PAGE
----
When a Tile interacts with another tile, it’s called a challenge, both players narrate how they are going to deal with the exchange and build a dice pool with: 1) each trait from their tile played to, 2) each themed played to, and 3) a die for each Drama Token, both Tile roll the dice and compare the results, for each die that scored higher than the opponent the Tile has a success point that they may spend to deal damage to the opposing tile or manipulate a condition like I explained above (Ties are called a clash and both Tiles gain a Drama Token).


Health in the game is measured in Blocks of 1 2 or 3 points, so a goblin swarm may have 2 1-point blocks and a 2-point block (expressed as 2[1] and 1[2] respectively), to deal damage a character has to gather enough successes to match the number of points of a block, so for example if Regar rolls 2 successes he can either damage the 2-point block, both 1-point blocks or a single 1-point block and manipulate a condition with the additional success.


(Note that I use the tems Health and Damage loosely, since Blocks may represent anything from wounds, mental stress, or any other resource that once depleted would cause the character to fail and be gravely affected)


So far one might think that draining away all Drama Tokens from the opposition would be the best tactic, and here is where Fantaji throws a wrench at things, when a scene ends: first, the table awards each Theme tile to whoever played to it the best, this is the equivalent of experience points (more on that later), and all Drama Tokens in play are totaled, this pool is used by players to heal their wounds, this is effectively the only way to heal damage in Fantaji… this might seem out there, but, buuuut, it’s actually one of the cooler aspects of the system, say that after a battle you are left with grievous wounds and need to heal but there aren’t enough Drama Tokens left, well, the GM may set a scene in the hospital where the player confronts an obstacle to gather enough Drama Tokens to heal her wounds. Say for example, helping a cancer patient during his final days, or using an “infected wound” obstacle, even healing is dramatic in Fantaji!.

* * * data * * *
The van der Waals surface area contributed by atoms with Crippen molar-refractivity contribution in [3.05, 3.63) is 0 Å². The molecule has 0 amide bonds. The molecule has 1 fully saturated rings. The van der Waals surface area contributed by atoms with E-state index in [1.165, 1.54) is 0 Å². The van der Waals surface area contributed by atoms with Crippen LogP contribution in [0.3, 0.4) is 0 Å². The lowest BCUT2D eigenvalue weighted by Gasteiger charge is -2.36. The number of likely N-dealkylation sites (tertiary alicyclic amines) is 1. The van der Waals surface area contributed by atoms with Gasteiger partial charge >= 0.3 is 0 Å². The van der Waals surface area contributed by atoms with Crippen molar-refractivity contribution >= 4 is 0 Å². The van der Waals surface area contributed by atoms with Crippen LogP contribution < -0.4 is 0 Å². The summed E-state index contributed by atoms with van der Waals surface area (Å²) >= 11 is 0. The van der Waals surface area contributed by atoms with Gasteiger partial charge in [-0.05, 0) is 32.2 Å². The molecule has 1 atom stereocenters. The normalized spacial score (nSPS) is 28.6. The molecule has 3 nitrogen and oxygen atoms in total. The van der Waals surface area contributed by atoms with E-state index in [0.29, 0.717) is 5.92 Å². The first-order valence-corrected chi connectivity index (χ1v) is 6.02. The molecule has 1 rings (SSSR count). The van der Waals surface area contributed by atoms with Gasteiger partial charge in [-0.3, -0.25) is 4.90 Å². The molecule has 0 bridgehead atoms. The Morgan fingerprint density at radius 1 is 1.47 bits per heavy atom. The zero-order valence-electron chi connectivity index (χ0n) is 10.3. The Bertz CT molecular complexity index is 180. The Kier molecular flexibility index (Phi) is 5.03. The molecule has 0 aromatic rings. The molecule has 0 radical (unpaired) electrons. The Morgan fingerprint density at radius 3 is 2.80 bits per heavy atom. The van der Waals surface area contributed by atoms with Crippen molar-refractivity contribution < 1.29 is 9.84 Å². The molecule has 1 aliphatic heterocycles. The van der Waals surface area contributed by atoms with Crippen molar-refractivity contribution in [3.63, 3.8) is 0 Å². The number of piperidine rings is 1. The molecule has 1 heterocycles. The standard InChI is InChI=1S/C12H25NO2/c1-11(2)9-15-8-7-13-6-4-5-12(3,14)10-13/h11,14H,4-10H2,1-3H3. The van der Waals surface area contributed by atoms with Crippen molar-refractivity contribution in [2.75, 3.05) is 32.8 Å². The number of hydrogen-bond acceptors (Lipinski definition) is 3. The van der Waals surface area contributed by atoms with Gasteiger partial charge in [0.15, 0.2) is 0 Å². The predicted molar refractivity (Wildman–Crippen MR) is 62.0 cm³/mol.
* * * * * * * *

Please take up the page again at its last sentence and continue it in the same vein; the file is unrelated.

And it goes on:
Finally, most Tiles have a couple of Powers, this is shorthand for “little mechanical exceptions that let you play around with the system” akin to SFX from Marvel Heroic Roleplaying, I don’t want to get into too much detail, but I’ll just say that they can refluffed to suit your campaign, from super powers to hight-tech, magic powers or extraordinary competency in one area.


Leveling Up